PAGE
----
Romfilatelia introduces in circulation on Friday, October 11th, curent year, the postage stamps issue entitled “Romanian rulers in painting”, illustrating on canvas portraits of the Romanian rulers.
The first postage stamps of the issue of postage stamps with the face value of Lei 1.50, shows the portrait of Constantin Brancoveanu, composed by an anonymous painter at the beginning of the 20th century, a painting that belongs to the patrimony of the National Art Museum of Romania, inspired by a portrait found at The Saint Catherine Monastery from Mount Sinai (1696).
Constantin Brancoveanu was the ruler of the Wallachia between 1688 and 1714, having one of the longest reigns in the history of the Romanian Principalities. Nephew through his mother to the ruler Serban Cantacuzino, he inherited and compounded a considerable wealth, found in the many landmarks related to the Romanian culture and spirituality. During his reign, Wallachia experienced a long period of peace, cultural flourish and development of religious life, leaving behind a large number of monasteries and an eclectic architectural style that bears his name.
The portrait of Grigore II Ghika created by Theodor Aman (1869), illustrated on the postage stamp with the face value of Lei 1.60, is also included in the collection of the National Museum of Art of Romania.
Grigore II Ghica was the ruler of Moldova and of Wallachia in the Phanariot times. Nephew of Grigore I Ghica, he was brought to the throne of Moldova by Nicolae Mavrocordat, after the dismissal of Mihai Racovita. He made his debut with a humane reign, downgrading the taxes set by his predecessor, yet still granting the greatest domains to the Greeks.
The group of dissatisfied boyars, led by Dimitrie Racovita, wanted to overthrow him with the help of the Tatars. But Ghica, helped by the Turks and the Wallachians, rejected them. With the Russian-Turkish war, Moldova was occupied by the Russians, and he was forced to leave the throne.
On the postage stamp with the face value of Lei 7 there is a reproduction of Michael the Brave’s portrait in the collection of the Art Museum in Brasov, created by Misu Popp (1881), a valuable, respected and beloved son of Brasov. Michael the Brave was the ruler of Wallachia between 1593-1600. For a period, he was a de facto leader of the three great medieval countries that make up the Romania of today: Wallachia, Transylvania and Moldova. Before ascending to the throne, as a boyar, he held the positions as: Banisor of Strehaia, Royal Steward and Ban of Craiova.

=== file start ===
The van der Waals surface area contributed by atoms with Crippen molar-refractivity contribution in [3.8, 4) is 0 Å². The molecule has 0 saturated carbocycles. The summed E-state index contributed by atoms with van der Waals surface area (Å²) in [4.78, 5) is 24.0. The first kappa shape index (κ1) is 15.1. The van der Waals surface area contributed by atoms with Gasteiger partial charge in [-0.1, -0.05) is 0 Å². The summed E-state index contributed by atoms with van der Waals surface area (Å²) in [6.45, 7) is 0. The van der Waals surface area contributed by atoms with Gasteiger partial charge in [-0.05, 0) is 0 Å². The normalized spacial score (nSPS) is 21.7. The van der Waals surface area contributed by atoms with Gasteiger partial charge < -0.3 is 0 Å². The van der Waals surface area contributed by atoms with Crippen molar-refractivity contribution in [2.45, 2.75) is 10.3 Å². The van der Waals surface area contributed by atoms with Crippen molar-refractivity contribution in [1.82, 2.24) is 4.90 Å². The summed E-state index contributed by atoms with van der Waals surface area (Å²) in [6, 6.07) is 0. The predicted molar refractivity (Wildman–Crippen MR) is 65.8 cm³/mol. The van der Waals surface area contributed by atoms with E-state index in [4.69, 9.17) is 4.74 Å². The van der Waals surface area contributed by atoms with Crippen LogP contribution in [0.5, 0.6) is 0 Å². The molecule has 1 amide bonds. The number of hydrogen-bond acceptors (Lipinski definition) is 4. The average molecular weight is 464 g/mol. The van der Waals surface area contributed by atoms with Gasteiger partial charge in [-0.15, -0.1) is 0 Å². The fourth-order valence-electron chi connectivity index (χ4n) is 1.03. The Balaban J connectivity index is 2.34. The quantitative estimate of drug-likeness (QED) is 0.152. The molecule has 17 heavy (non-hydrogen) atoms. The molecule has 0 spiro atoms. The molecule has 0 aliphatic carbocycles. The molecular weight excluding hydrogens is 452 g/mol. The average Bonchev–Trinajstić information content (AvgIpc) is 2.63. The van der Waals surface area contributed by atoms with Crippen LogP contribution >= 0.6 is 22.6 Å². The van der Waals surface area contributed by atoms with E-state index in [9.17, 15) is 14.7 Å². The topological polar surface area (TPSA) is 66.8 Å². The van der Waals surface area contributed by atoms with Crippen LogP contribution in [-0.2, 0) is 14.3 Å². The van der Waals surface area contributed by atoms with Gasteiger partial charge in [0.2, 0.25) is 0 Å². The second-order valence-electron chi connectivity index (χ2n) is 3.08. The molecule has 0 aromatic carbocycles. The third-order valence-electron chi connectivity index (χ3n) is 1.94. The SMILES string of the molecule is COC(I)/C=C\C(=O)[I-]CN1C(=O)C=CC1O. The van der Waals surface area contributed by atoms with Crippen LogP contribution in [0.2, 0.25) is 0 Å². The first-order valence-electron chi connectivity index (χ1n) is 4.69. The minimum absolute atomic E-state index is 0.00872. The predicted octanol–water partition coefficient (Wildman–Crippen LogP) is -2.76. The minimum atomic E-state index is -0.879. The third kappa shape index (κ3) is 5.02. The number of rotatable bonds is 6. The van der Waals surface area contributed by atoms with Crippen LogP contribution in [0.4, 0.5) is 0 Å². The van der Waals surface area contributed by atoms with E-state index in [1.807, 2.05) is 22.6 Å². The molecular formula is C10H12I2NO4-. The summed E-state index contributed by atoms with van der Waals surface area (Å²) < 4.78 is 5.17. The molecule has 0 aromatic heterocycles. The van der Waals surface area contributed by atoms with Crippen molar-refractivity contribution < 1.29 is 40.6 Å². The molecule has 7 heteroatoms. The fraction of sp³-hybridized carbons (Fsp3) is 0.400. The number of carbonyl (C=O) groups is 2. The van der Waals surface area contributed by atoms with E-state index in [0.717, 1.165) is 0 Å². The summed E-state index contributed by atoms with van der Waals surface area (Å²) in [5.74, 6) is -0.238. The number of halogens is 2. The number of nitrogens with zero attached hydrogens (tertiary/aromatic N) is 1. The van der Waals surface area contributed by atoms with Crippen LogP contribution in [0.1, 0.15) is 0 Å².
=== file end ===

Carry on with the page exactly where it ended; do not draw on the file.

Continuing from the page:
Michael the Brave’s portrait is one of the historical themed portraits of particular importance in Misu Popp’s potfolio. This work was created as an impetus for Romanians from Transylvania, following the idea of strengthening national unity. Remarkable as a painting, it is superior to Michael the Brave’s portraits by Tattarescu and Lecca. The portrait was created after an engraving by Egidius Sadeler, brought to Romania as a document.
The postage stamp with the face value of Lei 19, graphically depicts the portrait of Stephen the Great, achieved by the painter Constantin Lecca (1830), belonging to the National Museum of Art in Iasi within “Moldova” National Museum Complex. Canonized as Stephen the Great and Saint by the Romanian Orthodox Church, he was the ruler of Moldova between 1457 and 1504. He was the son of Bogdan II and ruled for 47 years, the longest reign in the medieval era of the Romanian countries.
Stephen the Great is considered a leading figure in Romania’s history, endowed with great qualities as a statesman, diplomat and military leader. These qualities allowed him to surpass the times of major crisis, generated either by the military interventions of the neighbouring states, by attempts, internal or backed by foreign support, for his removal from the kingdom. During his reign, Moldova reached the height of its state development, knowing a long period of internal stability, economic prosperity and social tranquillity.
On the set of two First Day Covers of the issue, the painting entitled Michael the Brave in Calugareni, painted by Nicolae Grigorescu (1857), which is currently at the National Museum of Art of Romania, is illustrated. The Battle of Calugareni was part of the Ottoman-Wallachian conflict and part of the Ottoman campaign aimed at replacing Michael the Brave and transforming Wallachia and Moldova into Ottoman provinces.
Romfilatelia thanks the National Museum of Art of Romania, the Museum of Art in Iasi within the “Moldova” National Museum Complex and the Museum of Art in Brasov for the documentary support granted to the achievement of this postage stamps issue.